Tag:Damiere Byrd
Posted on: September 30, 2011 4:20 pm
 

SEC RapidReport Roundup: It's all on Lattimore

Posted by Jerry Hinnen

Running down everything you need to know from the current news in the SEC, courtesy of our CBSSports.com RapidReporters (and others).



SOUTH CAROLINA. It doesn't seem possible that Marcus Lattimore could take on even more of a burden for the Gamecock offense, but that's how things look as his team prepares for Saturday's visit from Auburn. Lattimore's top two backups are both doubtful for the game with injuries; Kenny Miles is struggling with a sprained wrist, third-stringer Eric Baker might miss the game as well, and freshman Shon Carson tore his ACL in mid-September. Freshman Brandon Wilds could be the only scholarship running back available for Steve Spurrier other than Lattimore, but even if Baker is healthy, the junior has just five carries combined the previous three seasons.

Lattimore already leads the nation in rushing attempts with a whopping 26.75 per game. But given the problems Carolina must deal with when either anyone other then Lattimore rushes the ball or Stephen Garcia drops back to pass, that workload doesn't seem likely at all to decrease this week.

In other Gamecock news, true freshman receiver Damiere Byrd will make his long-awaited debut this week after all. His four-game NCAA suspension has been served, but in midweek Spurrier said he hadn't been "cleared" just yet. Now he has.

AUBURN. If the Gamecocks start to feel sorry for themselves, though, all they'll have to do is look to the opposite sideline this week. After already losing receiver Trovon Reed to a shoulder injury for this week and possibly longer, the Tigers also confirmed this week that defensive end Dee Ford will miss the remainder of the season with a herniated disk. Though technically a backup, Ford was the only junior in the entire Tiger defensive line's two-deep; his spot in the rotation will be filled by two players with a combined 23 career snaps.

It's those kinds of defensive issues that have forced Gene Chizik and Gus Malzahn to slow down Malzahn's preferred up-tempo style during his Auburn tenure; the Tigers have averaged only one more play per-game under Malzahn than they did in the 12 seasons before his arrival.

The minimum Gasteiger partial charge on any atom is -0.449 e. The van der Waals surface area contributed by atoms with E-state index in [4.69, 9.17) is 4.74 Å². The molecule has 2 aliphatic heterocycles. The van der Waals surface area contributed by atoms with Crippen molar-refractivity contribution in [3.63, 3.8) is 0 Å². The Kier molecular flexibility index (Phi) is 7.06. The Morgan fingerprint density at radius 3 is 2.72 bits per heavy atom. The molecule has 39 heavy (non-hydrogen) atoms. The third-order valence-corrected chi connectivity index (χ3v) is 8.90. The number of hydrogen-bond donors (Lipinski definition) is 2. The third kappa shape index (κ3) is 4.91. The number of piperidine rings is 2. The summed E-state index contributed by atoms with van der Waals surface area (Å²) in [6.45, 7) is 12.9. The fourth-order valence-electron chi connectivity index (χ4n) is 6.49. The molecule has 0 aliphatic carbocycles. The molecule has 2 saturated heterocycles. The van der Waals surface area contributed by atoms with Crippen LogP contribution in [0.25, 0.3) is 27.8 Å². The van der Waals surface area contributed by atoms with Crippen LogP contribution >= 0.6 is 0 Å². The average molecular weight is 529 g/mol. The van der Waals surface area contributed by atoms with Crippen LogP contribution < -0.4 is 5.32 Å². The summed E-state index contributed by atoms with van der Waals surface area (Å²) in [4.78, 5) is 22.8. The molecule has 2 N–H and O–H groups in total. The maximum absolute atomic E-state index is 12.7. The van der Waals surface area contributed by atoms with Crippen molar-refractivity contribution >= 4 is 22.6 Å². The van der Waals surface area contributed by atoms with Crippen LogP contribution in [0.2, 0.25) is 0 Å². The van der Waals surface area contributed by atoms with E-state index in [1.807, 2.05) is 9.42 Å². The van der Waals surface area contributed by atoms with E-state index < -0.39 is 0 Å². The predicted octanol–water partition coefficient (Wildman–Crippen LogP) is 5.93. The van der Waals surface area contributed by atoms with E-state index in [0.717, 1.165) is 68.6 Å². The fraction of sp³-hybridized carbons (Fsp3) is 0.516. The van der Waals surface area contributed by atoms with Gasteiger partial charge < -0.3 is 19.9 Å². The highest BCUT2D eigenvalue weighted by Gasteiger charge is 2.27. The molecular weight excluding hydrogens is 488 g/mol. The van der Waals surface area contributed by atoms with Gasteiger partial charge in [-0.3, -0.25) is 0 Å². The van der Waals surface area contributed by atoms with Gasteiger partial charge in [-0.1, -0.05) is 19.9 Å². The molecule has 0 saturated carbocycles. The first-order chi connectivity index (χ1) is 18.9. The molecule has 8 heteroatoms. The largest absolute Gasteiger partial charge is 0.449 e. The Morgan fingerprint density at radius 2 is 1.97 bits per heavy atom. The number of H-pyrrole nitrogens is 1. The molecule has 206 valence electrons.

OLE MISS. Things in Oxford are ugly off the field, with the Ole Miss chancellor himself writing open letters in response to anonymous "threats" and the Rebel community seemingly divided over the status of athletic director Pete Boone and coach Houston Nutt. But they might be even uglier on it right now, which is why Randall Mackey seems set to become the Rebels' third starter under center in five games as the Rebels travel to take on Fresno State.

And speaking of ugly, more than a few wags on Twitter had something to say about Nutt's decision to wear a flat-brimmed blue baseball cap during his team's loss to Georgia. He explained himself in straightforward fashion this week: he wanted to protect his face from the sun, and he couldn't wear both his preferred straw hat and a headset at the same time. Works for us.



ARKANSAS. Even after losing Tenarius Wright for 4-to-6 weeks, there is some good news for the Hogs on the injury front. Senior corner Isaac Madison is expected to play against Texas A&M after leaving the Alabama game with an injury, and running back Broderick Green has made startling progress from the ACL tear suffered during spring practice--so much progress that Green is already practicing and is now expected before the season's end, possibly as soon as this week.

On the downside, defensive coordinator Willy Robinson is less-than-thrilled with the performance of senior safety Tramain Thomas at the moment. "I'm not going to sit down there and allow what was going on during the course of the game to continue, so I made a switch there," Robinson said of pulling Thomas against Alabama. "This week he knows he's under fire, and he'd better give us better effort."

ELSEWHERE: Nick Saban said five-star running back recruit Dee Hart has made substantial progress since preseason ACL surgery, but remains highly likely to redshirt ... Vanderbilt starting linebacker Tristan Strong will miss the rest of the 2011 season after tearing an ACL against South Carolina. He was third on the team in tackles ...

Georgia